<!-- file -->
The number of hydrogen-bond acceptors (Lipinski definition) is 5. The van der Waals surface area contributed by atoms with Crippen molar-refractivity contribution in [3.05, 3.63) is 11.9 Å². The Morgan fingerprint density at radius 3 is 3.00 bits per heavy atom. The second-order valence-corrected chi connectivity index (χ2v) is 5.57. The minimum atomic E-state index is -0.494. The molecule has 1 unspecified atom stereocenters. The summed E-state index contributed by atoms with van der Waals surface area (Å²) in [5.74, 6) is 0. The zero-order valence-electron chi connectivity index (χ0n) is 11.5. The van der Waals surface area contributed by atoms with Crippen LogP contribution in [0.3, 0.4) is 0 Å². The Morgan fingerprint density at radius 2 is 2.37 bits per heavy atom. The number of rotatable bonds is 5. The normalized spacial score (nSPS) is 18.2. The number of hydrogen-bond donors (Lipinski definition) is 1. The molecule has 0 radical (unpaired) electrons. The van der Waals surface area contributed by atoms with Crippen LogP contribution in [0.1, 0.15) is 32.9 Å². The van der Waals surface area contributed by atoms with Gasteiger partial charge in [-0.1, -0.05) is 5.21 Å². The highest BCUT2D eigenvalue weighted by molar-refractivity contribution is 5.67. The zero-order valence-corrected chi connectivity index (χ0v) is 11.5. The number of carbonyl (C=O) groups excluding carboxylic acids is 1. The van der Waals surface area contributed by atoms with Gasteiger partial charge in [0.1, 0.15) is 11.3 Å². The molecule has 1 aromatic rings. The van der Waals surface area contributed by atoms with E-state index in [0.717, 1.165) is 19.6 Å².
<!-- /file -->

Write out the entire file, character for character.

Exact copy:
The number of hydrogen-bond acceptors (Lipinski definition) is 5. The van der Waals surface area contributed by atoms with Crippen molar-refractivity contribution in [3.05, 3.63) is 11.9 Å². The Morgan fingerprint density at radius 3 is 3.00 bits per heavy atom. The second-order valence-corrected chi connectivity index (χ2v) is 5.57. The minimum atomic E-state index is -0.494. The molecule has 1 unspecified atom stereocenters. The summed E-state index contributed by atoms with van der Waals surface area (Å²) in [5.74, 6) is 0. The zero-order valence-electron chi connectivity index (χ0n) is 11.5. The van der Waals surface area contributed by atoms with Crippen LogP contribution in [0.3, 0.4) is 0 Å². The Morgan fingerprint density at radius 2 is 2.37 bits per heavy atom. The number of rotatable bonds is 5. The normalized spacial score (nSPS) is 18.2. The number of hydrogen-bond donors (Lipinski definition) is 1. The molecule has 0 radical (unpaired) electrons. The van der Waals surface area contributed by atoms with Crippen LogP contribution in [0.1, 0.15) is 32.9 Å². The van der Waals surface area contributed by atoms with Gasteiger partial charge in [-0.1, -0.05) is 5.21 Å². The highest BCUT2D eigenvalue weighted by molar-refractivity contribution is 5.67. The zero-order valence-corrected chi connectivity index (χ0v) is 11.5. The number of carbonyl (C=O) groups excluding carboxylic acids is 1. The van der Waals surface area contributed by atoms with Gasteiger partial charge in [0.1, 0.15) is 11.3 Å². The molecule has 1 aromatic rings. The van der Waals surface area contributed by atoms with E-state index in [0.717, 1.165) is 19.6 Å².